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See the bottom of this email for the solution to being web-jacked.

Help! I've Been Web-Jacked,aid,114440,tk,dn012604X,00.asp
Spyware is becoming more common, and getting harder to fight.

Deborah Radcliff, Network World
Monday, January 26, 2004

On December 22, an Internet investigator got a tip that child pornography was being housed on an adult Web site. When he visited the site to verify the information, he didn't find any illegal images. But what he did find was a Trojan horse that disabled the ActiveX security controls on his browser and took control of it.

"I heard my hard drive churning and clicked on my task manager and saw three executable programs were installing themselves," says Chris Brandon of Brandon Internet Services. "I knew I was in trouble when I couldn't get my task manager to cancel the programs."

By the time he checked his registry, the Trojan had installed dozens of programs that replaced the default Web page with its own, and loaded its own IP addresses in his favorite places, short cuts and safe zones. When he tried to erase the programs and reboot the machine, the virus reinstalled.

Spyware Spreads

This program is a perfect example of spyware gone amok.

It installed itself by taking advantage of a vulnerability in Internet Explorer 4.x and 5.x that lets an unsigned applet to create and use ActiveX controls. Then it hijacked Brandon's browser, a term called "Web-jacking." But it could have been worse. Some variants evoke dialers to call up 1-900 numbers if the victim is using telephone dialup for Internet access.

"We're seeing more of this type of virus activity in recent months," says Ken Dunham, director of malicious code for IDefense, a security intelligence firm in Reston, Virginia. "Trojans promote going to certain pornography sites and other sites they affiliate with because they get money for the clicks from advertisers. They terminate regedit.exe [registry editor], and they can be very difficult to remove."

Anti-spyware vendor PestPatrolreports staggering growth over the past few months of the virus that Symantec dubbed Trojan.Norio. And at least 24 variants of the virus now exist in the wild, according to the anti-spyware site

Each variant is designed to do something different. One variant changes your customized search settings to, for example. Another variant redirects all searches through a bogus site called Another redirects Verisign's Site Finder to a fraudulent Site Finder site. Another evokes the auto-dialer. And so on.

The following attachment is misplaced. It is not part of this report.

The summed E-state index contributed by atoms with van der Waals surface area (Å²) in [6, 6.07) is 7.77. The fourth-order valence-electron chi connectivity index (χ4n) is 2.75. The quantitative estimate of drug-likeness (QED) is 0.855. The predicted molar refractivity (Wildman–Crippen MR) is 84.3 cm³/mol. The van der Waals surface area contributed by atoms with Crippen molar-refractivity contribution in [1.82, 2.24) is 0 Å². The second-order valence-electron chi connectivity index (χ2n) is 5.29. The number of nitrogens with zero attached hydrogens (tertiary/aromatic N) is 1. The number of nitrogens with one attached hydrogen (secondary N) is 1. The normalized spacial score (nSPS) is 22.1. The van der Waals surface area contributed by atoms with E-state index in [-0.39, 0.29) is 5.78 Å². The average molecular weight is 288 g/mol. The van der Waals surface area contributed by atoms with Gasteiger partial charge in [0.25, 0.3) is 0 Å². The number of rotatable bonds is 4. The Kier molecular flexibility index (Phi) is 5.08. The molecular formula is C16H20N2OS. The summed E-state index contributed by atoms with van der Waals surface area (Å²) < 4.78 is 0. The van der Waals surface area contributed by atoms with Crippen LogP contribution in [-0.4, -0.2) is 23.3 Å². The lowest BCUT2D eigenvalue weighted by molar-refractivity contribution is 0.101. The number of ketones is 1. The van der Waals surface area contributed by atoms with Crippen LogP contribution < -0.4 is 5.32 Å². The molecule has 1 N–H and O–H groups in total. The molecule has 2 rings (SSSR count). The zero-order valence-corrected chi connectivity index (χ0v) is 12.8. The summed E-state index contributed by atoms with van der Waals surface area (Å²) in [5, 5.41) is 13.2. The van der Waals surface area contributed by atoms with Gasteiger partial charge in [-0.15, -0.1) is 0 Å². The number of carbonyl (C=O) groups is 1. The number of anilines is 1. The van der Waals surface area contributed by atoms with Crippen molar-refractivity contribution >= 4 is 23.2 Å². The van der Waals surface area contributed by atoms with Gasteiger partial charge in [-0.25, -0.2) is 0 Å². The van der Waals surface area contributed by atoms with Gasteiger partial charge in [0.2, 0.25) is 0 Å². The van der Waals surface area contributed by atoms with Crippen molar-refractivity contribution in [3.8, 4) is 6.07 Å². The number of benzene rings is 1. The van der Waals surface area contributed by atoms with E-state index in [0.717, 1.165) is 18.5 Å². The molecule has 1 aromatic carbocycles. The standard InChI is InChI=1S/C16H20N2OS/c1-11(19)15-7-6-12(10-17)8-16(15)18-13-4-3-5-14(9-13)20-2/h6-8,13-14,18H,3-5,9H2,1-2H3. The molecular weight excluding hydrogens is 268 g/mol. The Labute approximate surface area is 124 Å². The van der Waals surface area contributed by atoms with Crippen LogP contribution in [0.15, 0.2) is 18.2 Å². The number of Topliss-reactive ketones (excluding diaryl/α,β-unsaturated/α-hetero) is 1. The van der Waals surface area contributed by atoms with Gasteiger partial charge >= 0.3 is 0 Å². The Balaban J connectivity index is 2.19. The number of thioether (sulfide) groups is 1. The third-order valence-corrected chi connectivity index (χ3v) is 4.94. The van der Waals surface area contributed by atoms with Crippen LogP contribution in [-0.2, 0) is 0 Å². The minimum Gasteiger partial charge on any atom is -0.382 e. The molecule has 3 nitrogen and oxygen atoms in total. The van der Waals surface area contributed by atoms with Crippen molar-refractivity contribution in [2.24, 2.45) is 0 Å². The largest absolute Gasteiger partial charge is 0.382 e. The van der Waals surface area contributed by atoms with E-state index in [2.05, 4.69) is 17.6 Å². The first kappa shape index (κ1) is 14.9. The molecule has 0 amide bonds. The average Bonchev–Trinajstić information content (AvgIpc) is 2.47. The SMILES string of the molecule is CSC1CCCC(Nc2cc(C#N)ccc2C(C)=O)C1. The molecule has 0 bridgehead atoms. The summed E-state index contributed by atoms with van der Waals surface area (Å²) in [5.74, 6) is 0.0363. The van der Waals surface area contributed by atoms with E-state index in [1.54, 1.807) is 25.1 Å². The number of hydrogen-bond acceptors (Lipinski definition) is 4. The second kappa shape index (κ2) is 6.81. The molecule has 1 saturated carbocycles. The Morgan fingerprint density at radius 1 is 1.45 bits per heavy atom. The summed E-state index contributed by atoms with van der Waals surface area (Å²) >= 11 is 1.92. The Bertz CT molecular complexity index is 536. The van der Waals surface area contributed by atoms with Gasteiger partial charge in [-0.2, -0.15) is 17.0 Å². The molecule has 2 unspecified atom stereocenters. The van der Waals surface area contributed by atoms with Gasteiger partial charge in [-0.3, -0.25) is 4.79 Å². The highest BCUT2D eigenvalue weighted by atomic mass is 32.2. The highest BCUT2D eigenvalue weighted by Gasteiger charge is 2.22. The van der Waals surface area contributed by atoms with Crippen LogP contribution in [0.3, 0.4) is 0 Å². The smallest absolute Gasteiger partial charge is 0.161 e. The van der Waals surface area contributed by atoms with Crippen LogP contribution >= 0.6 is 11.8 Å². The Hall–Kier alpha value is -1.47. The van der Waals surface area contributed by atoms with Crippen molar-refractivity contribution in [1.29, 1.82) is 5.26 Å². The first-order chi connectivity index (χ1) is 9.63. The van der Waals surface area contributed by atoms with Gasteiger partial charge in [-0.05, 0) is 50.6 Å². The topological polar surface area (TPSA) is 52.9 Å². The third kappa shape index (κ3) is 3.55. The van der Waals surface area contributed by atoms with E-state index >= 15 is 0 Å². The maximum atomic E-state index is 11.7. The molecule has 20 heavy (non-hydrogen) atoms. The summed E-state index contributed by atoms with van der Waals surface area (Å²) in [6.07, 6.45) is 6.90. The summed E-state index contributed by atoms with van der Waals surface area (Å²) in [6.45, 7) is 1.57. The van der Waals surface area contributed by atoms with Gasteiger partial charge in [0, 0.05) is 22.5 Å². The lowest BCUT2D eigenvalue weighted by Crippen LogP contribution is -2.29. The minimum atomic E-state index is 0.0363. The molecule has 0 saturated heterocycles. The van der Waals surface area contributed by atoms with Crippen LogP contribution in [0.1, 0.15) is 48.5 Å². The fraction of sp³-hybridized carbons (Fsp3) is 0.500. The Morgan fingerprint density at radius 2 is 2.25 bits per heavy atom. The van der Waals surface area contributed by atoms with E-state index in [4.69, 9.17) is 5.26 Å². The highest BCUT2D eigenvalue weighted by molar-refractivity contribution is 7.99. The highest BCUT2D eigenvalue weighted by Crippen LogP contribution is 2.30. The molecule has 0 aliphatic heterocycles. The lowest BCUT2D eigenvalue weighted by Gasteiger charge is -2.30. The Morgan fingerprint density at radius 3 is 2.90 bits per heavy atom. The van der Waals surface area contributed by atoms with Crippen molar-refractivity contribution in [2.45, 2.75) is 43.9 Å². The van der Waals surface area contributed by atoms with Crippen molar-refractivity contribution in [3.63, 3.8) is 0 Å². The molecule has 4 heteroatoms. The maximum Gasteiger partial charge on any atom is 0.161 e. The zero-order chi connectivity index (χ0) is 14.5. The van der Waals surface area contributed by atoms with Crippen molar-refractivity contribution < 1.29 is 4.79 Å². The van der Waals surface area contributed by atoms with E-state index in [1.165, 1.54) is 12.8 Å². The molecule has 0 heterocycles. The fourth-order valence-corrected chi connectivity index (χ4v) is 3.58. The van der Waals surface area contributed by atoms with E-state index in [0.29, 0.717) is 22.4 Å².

What Lies Ahead

Expect these types of Trojan viruses to be used for even more malicious purposes, such as the culling of credit cards and passwords, Dunham says.

"In the case of the Norio Trojan, it changes the registry and the host file," he says. "You type in a name like, it will redirect you to a site they want you to go to. You could make it redirect you to a fake Web site and get you to fill in sensitive information."


It's free.  And it works.  Download and install.  Click on the Settings Tab on the left side, then click on settings, and click on the following settings so that the program will run automatically in the background without user intervention:
Under Main Settings, everything should be clicked except the last two which begin with the word "Display," make sure those are NOT.
Under Scan Priority, set to "lowest"
Under Automation, Program Start, check 1 & 2, 4 & 5, and the last one.
        System Start, check 2,3,4, and the last one
        Web Update, check 1 & 2

None of the other settings matter.

Now, you can manually run Spybot any time you want to check for Hijack programs, or put it on a schedule through Scheduled Tasks.  You don't need to run it more than once a week.  When you run it, it will automatically update its files to find the latest worms and hijack programs, and will run a sweep for any new ones.

After these settings are checked, click on Spybot S&D on the left side.  Click on Immunize on the left side tab.  In the main window, click on the Immunize and Install buttons. 

Now reboot, and the program will run once before starting Windows and clean out your system.  The immunize feature will also protect you from acquiring most worms and hijackers again.  I run this on all computers in our Firm.  Unintentionally loading a hijacking program (which I had done on several occasions prior to learning about Spybot) is a tremendous hassle.  Running Spybot is worth the small investment of time of installing and configuring it.

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